Joker | movie review
Laugh and the world laughs with you.
Movie summary: In Gotham City, mentally troubled comedian Arthur Fleck is disregarded and mistreated by society. He then embarks on a downward spiral of revolution and bloody crime. This path brings him face-to-face with his alter-ego: the Joker. (IMDb)
I'd put off watching Joker for a long time because a lot of the criticisms I'd seen made it sound like a movie I wouldn't enjoy that much, which ultimately proved to be true. I don't think this is a bad movie, because anything featuring an incredible performance like Joaquin Phoenix's Arthur Fleck could never be bad, but I don't think I could recommend it as anything other than a Phoenix admiration piece either.
And make no mistake, Joaquin Phoenix is by far and away the star of the show here, showcasing just how fantastic he is even when playing a character featuring in a mediocre movie. If it wasn't for him being such a magnetic presence on-screen, my opinion of this movie would be far, far lower than it is, because nothing else here particularly stands out as being worthy of praise.
In fact, thanks to how the movie continues a big-screen trend of the abused becoming abusers and the mentally ill becoming murderously violent, Joker falls back on tired, stale story-telling and seems content to let Phoenix work his magic. Those story-telling tropes could've worked if handled with enough care, but they're really not and it does feel dismissive of a whole host of people who feel stigmatised enough as it is as result of suffering from poor mental health and/or dealing with abuse.
I don't think it really works as a Joker movie either, instead feeling very much like a typical story about someone 'going crazy' and starting killing dressed up as a comic book adaptation, which director Todd Phillips has already admitted is pretty much the case. Much like some older comic book adaptations, the movie feels almost embarrassed of its source material and is constantly trying to play it down.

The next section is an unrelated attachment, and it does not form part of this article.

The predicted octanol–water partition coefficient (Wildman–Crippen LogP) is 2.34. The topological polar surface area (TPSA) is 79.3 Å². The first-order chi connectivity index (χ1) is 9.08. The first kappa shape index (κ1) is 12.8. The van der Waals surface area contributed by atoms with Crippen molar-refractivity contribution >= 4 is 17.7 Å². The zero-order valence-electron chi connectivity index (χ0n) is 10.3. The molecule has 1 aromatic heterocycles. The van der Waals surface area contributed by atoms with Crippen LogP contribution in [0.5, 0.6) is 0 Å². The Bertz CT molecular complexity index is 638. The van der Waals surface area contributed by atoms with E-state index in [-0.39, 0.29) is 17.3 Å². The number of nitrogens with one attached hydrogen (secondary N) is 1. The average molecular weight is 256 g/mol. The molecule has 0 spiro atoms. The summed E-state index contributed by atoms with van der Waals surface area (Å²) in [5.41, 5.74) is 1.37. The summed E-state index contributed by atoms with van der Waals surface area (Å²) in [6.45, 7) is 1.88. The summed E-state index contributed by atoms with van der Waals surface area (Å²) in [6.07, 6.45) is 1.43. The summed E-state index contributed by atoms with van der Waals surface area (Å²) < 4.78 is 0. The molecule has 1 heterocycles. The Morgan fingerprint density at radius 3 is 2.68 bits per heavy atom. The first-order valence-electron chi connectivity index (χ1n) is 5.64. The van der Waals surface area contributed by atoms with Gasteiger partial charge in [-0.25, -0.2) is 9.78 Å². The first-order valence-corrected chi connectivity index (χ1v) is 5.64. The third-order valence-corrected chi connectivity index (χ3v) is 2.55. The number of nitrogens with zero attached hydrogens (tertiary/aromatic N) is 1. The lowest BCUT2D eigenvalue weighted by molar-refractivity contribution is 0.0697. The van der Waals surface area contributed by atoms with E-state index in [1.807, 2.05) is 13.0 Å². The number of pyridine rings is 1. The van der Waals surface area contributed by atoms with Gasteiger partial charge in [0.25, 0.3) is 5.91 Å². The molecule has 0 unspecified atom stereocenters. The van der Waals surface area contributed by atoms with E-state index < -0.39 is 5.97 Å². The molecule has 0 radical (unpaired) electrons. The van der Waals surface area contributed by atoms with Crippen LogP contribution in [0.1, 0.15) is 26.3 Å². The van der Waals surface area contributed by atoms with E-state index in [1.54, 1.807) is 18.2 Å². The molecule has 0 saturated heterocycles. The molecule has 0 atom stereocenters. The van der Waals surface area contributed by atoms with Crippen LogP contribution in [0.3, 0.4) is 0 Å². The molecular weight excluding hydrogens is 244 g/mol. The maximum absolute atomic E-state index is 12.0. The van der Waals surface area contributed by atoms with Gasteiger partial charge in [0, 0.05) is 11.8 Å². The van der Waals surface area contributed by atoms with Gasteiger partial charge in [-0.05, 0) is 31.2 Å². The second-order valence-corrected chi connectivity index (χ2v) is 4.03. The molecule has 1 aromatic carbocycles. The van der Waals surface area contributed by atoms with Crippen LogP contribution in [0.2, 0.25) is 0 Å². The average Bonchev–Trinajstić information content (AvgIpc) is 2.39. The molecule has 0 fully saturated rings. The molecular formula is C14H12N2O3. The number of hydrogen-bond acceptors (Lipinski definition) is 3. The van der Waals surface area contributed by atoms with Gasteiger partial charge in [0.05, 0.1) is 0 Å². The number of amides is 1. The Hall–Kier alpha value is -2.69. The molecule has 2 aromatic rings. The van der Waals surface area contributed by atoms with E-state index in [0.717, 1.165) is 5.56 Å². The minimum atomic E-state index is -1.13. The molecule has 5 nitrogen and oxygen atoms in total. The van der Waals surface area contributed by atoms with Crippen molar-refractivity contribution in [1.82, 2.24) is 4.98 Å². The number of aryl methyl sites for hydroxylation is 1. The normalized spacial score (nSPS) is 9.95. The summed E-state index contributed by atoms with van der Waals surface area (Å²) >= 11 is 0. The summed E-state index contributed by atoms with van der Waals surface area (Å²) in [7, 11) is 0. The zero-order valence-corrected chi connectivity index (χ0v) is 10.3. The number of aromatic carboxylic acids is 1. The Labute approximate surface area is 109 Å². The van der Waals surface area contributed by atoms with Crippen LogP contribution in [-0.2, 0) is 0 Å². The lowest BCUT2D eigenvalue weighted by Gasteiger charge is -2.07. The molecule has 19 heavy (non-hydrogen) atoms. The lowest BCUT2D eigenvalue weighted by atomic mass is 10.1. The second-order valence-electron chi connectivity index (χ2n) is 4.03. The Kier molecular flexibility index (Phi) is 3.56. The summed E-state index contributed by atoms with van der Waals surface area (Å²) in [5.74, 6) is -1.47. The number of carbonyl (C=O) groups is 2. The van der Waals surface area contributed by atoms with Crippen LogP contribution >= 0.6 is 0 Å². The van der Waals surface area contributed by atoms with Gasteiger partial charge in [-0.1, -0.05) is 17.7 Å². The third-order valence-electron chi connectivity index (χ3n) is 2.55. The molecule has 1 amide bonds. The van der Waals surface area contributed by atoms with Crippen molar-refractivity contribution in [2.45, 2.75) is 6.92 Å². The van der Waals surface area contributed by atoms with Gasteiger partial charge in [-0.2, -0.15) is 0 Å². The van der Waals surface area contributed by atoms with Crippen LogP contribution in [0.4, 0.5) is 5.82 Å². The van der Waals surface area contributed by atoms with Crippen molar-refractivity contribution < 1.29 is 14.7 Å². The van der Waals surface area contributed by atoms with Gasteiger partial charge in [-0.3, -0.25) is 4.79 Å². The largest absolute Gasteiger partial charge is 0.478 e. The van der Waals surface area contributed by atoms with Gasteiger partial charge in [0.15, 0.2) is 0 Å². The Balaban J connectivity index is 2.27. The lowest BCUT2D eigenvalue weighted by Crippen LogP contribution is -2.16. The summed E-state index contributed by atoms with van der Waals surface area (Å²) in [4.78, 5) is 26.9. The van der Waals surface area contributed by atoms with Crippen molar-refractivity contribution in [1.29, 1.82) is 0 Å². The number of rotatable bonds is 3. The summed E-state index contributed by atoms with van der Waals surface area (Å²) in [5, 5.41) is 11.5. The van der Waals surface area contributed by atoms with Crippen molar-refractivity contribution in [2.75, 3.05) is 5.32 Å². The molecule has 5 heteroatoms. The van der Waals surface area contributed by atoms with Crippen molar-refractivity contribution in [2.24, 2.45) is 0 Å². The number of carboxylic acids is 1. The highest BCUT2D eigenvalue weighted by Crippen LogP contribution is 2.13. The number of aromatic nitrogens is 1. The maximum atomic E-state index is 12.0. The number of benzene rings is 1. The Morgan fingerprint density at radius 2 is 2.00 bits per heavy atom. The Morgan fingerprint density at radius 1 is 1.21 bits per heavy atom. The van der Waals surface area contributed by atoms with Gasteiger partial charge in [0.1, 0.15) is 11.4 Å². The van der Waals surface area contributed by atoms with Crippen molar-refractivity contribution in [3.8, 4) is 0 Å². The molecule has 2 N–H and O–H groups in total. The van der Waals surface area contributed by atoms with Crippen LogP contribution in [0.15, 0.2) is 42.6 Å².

The problem with that approach is that you really better have something to say with the story you're telling and Joker really doesn't. It tries to position itself as being the 'haves' versus the 'have-nots', but that particular narrative thread never flows particularly smoothly, feeling forced, artificial and only existing to almost justify Fleck's descent into murderous insanity.
The biggest issue I had with the movie is that it just didn't hold my attention at all, and I found myself often wondering how much more I had to sit through before it was over. Again, the plot felt so forced that you could predict how things were going to end from very early on and I was just left waiting to get there, with only Phoenix's performance to entertain me en-route.
If you're a fan of Joaquin Phoenix or simply want to watch one of the best actors working right now drag a movie up from being bad to serviceable mediocrity through sheer force of will, then Joker is the movie for you. Apparently, a sequel is on the way at some point - or Warner Bros and Phillips would like there to be one considering how much money this film made - which could be interesting to see if Phoenix is given a better movie to match his considerable talents.
Joker is a fine showcase for Joaquin Phoenix's incredible talent as an actor, but little more than that - especially when taking to the account that this is borderline 'Joker in name in only' territory. The story isn't much to speak about despite clearly thinking that it's saying very important things, all while continuing to perpetrate a hurtful view of the mentally ill.